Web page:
Social determinants of health (1) as a measurement of a person’s, or a population’s, overall health emerged in the last decades of the 20th century and have now become a recognized metric in US healthcare delivery.

 

In the still-ongoing process of improving the overall access and quality levels in American healthcare, social determinants, or SDoH, have started to impact policy, payment models, and community engagement in the healthcare system.

 

Is there an opportunity for healthcare providers and facilities to both improve overall health and build sustainable revenue while addressing their community’s social determinants of health issues?

 

Any hospital that’s working to manage the impact of social determinants on the community they serve will see that impact in their clinics, and on their wards. Figuring out how to address them outside their facility walls will take time, and effort.

 

Advocating for policy changes on the state and federal levels that make social determinants part of core care models, including reimbursements for social services “prescriptions” like housing and healthy food, is another area with long-term payoffs.

 

When the Centers for Medicare & Medicaid Services (CMS) started incorporating the use of Medicaid 1115 waivers in demonstration projects that provide wraparound services to address social determinants (2), paying directly for housing costs has been excluded, but state programs that use community health workers to help patients address social issues that impact their health have seen success in states like Illinois (3).

 

Talking about social determinants of health can start to unpack a community’s feelings about income inequality, economic opportunity, and inequality in general, which feels high-risk when the conversations kick off.

 

One opportunity for a hospital in that community would be to start the social determinants conversation with a community health snapshot, using the data the hospital has on one or two prevalent local health conditions, like hypertension or diabetes.

 

The conversation can get started with dialogue such as the following:

 

“Did you know that high blood pressure is the silent killer? We can help,”

 

“Diabetes is preventable. Ask us how,”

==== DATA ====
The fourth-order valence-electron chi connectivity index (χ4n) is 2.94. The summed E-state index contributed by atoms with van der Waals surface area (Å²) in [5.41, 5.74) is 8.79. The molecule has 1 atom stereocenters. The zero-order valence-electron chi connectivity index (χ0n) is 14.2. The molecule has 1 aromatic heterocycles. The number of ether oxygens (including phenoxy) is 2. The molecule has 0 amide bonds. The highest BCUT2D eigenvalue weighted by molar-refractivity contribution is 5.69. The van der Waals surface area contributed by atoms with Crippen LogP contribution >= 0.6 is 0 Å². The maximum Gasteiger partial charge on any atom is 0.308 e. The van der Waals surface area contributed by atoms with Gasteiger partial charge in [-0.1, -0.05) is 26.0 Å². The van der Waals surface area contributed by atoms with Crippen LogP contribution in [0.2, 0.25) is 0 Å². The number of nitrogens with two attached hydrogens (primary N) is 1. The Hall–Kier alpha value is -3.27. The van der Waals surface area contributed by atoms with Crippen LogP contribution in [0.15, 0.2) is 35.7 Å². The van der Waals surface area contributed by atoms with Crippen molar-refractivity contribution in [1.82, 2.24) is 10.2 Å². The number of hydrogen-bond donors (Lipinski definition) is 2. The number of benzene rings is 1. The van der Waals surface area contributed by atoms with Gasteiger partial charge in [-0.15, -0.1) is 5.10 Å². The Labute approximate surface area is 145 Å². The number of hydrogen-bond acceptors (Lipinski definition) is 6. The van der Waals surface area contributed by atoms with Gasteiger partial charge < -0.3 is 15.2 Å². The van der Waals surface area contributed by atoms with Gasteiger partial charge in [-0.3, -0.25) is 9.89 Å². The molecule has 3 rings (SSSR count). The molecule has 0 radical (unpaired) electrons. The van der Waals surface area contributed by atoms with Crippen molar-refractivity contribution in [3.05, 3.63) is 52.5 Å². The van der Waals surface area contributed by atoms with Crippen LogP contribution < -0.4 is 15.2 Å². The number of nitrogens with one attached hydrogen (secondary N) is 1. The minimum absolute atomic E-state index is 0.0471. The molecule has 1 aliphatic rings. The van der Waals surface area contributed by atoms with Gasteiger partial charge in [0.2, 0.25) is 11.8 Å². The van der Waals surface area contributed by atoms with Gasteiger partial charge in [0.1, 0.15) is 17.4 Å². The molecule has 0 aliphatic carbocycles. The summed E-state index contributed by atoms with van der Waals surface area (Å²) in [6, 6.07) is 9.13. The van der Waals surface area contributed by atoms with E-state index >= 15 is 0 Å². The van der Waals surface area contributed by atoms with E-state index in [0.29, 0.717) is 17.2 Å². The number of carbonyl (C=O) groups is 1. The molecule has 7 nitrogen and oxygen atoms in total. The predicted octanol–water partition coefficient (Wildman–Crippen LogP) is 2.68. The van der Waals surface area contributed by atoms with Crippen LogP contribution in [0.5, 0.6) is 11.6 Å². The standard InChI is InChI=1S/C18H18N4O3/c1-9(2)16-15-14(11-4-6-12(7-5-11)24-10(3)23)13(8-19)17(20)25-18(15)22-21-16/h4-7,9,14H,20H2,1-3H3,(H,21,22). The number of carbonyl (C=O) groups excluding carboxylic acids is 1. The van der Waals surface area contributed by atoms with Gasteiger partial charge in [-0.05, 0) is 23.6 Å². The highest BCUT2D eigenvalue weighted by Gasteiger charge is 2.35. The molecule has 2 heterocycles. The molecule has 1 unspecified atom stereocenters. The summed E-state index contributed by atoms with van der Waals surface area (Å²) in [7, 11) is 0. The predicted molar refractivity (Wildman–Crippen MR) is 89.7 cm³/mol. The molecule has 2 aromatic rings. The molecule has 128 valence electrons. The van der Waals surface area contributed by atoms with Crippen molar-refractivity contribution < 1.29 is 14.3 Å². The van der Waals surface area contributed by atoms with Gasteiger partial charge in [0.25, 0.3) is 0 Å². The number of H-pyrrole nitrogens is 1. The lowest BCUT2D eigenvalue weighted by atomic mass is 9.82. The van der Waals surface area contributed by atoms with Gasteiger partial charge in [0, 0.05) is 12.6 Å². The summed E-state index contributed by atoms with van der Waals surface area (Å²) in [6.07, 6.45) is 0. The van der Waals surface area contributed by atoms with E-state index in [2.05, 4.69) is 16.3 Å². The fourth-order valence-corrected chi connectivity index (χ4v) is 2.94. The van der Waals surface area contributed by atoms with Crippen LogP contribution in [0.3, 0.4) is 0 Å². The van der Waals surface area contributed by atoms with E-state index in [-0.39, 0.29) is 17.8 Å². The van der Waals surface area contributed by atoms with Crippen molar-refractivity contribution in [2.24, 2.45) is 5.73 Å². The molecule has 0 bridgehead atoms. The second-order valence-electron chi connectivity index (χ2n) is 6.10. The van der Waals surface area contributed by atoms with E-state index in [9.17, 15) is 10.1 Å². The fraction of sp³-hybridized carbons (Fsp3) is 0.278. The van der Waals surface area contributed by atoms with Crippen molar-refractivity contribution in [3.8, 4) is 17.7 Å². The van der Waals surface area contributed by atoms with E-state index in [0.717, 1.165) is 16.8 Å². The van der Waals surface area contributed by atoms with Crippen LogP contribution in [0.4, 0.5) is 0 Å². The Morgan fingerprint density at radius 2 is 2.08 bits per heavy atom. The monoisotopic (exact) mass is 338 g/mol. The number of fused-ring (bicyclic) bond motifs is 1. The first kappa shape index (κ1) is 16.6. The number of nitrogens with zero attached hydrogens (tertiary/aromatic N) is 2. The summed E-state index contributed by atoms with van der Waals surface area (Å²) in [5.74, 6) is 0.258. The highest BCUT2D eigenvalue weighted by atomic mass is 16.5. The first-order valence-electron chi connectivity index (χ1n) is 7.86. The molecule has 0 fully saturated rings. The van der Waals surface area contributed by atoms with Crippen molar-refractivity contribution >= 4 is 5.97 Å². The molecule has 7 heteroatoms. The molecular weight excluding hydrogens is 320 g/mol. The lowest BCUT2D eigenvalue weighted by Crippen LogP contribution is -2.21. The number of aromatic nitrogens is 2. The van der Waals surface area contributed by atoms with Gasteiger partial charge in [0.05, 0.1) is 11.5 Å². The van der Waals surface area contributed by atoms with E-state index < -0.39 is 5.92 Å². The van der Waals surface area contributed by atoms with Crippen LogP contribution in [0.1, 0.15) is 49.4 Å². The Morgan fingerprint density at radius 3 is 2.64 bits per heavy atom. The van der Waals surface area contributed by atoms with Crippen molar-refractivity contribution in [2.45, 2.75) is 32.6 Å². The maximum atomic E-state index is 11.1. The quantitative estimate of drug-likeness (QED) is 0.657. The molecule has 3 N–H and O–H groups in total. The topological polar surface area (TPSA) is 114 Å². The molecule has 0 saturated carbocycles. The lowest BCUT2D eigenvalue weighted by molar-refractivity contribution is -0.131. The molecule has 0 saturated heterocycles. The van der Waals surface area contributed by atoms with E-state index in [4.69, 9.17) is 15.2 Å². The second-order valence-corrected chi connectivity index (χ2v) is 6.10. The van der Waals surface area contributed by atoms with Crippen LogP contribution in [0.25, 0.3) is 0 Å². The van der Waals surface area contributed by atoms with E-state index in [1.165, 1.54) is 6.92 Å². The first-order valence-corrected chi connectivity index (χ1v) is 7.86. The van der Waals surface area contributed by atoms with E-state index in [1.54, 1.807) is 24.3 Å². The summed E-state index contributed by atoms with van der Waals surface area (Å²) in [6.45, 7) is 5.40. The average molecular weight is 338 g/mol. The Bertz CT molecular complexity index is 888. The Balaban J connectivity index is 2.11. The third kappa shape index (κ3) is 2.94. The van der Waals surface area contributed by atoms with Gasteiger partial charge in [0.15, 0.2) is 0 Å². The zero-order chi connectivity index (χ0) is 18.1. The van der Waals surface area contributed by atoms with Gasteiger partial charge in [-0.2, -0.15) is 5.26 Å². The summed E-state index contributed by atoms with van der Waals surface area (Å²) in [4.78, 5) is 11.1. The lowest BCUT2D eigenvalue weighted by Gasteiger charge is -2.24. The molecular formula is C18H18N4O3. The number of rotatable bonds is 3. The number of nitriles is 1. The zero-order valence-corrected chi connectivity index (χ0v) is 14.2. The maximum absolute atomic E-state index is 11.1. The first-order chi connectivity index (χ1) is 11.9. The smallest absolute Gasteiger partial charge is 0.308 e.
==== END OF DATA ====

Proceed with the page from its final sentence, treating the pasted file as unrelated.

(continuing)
These questions, along with the stats on hypertension and diabetes in the community, would be a solid opening move.

 

Health plans, clinics and hospitals, can then employ some right-now ways to address the impact of social determinants on facilities, while also helping to address the right-now needs of the people in the community.

 

Making certain that the patients cared for in a clinic or hospital know what coverage they’re eligible for is a critical success factor, for both the provider and the patient.

 

Working with a program like PremiumAssistTM(4) for dual-eligible (Medicare and Medicaid) patients.

 

Achieving good HEDIS quality scoring along with a full eligibility enrollment snapshot (5) on the individual patient and patient population level can accelerate a hospital’s quality measurement score, while ensuring full reimbursement and addressing population-level social determinant issues.

 

Working both sides of the social determinants of health impact zone – on the patient and community level, with the direct impact on human health; and on the provider level, to ensure quality of care, effectiveness, and sustainability for the clinics and hospitals that serve the community – will require both short-term and long-term strategies and planning to implement those strategies.

 

In the Short Term

 

Conduct outreach in the community to start conversations.

Discover what matters to the people your clinic or hospital serves

What social determinants are having the most impact on their lives, from their perspective.

 

You can then match up your population health data – the conditions and illnesses that are most prevalent – with the social determinants data provided directly from your community, and mapping of your community from sources like the Centers for Disease Control (6). Match this effort with programs like PremiumAssistTM(7), and Centauri Insights©(R)(8).

 

Earning your community’s trust, and driving community loyalty to your clinic or hospital, requires more than just being there when someone gets sick. Building a sense of community, with your services seen as the healthy hub of a healthy community, starts with digging in on the social determinants of health affecting that community.

 

If you need help with that – let us know (9)!

 

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